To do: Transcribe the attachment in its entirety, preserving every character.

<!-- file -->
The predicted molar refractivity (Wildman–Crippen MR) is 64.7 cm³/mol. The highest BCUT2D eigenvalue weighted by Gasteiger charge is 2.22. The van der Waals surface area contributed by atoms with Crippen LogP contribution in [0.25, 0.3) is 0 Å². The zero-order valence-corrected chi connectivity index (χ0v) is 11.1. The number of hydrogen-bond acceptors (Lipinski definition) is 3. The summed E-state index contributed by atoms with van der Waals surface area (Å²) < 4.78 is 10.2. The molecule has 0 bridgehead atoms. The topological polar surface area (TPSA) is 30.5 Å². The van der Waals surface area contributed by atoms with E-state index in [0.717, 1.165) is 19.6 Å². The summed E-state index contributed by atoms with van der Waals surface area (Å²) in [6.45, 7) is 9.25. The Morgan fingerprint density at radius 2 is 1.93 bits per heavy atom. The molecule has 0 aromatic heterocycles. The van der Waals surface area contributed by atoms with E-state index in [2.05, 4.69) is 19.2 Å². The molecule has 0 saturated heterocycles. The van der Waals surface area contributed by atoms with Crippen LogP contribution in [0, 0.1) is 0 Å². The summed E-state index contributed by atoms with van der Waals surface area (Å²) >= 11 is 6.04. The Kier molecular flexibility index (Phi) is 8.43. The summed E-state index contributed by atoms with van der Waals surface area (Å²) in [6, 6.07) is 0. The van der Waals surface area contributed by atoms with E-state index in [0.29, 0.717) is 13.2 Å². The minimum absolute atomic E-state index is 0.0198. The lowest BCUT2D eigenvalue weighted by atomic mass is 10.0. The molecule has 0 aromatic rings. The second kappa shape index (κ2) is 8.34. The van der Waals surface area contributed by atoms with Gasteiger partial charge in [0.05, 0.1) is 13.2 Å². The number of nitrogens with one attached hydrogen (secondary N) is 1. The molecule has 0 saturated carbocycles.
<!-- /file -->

The predicted molar refractivity (Wildman–Crippen MR) is 64.7 cm³/mol. The highest BCUT2D eigenvalue weighted by Gasteiger charge is 2.22. The van der Waals surface area contributed by atoms with Crippen LogP contribution in [0.25, 0.3) is 0 Å². The zero-order valence-corrected chi connectivity index (χ0v) is 11.1. The number of hydrogen-bond acceptors (Lipinski definition) is 3. The summed E-state index contributed by atoms with van der Waals surface area (Å²) < 4.78 is 10.2. The molecule has 0 bridgehead atoms. The topological polar surface area (TPSA) is 30.5 Å². The van der Waals surface area contributed by atoms with E-state index in [0.717, 1.165) is 19.6 Å². The summed E-state index contributed by atoms with van der Waals surface area (Å²) in [6.45, 7) is 9.25. The Morgan fingerprint density at radius 2 is 1.93 bits per heavy atom. The molecule has 0 aromatic heterocycles. The van der Waals surface area contributed by atoms with E-state index in [2.05, 4.69) is 19.2 Å². The molecule has 0 saturated heterocycles. The van der Waals surface area contributed by atoms with Crippen LogP contribution in [0, 0.1) is 0 Å². The summed E-state index contributed by atoms with van der Waals surface area (Å²) >= 11 is 6.04. The Kier molecular flexibility index (Phi) is 8.43. The summed E-state index contributed by atoms with van der Waals surface area (Å²) in [6, 6.07) is 0. The van der Waals surface area contributed by atoms with E-state index in [0.29, 0.717) is 13.2 Å². The minimum absolute atomic E-state index is 0.0198. The lowest BCUT2D eigenvalue weighted by atomic mass is 10.0. The molecule has 0 aromatic rings. The second kappa shape index (κ2) is 8.34. The van der Waals surface area contributed by atoms with Gasteiger partial charge in [0.05, 0.1) is 13.2 Å². The number of nitrogens with one attached hydrogen (secondary N) is 1. The molecule has 0 saturated carbocycles.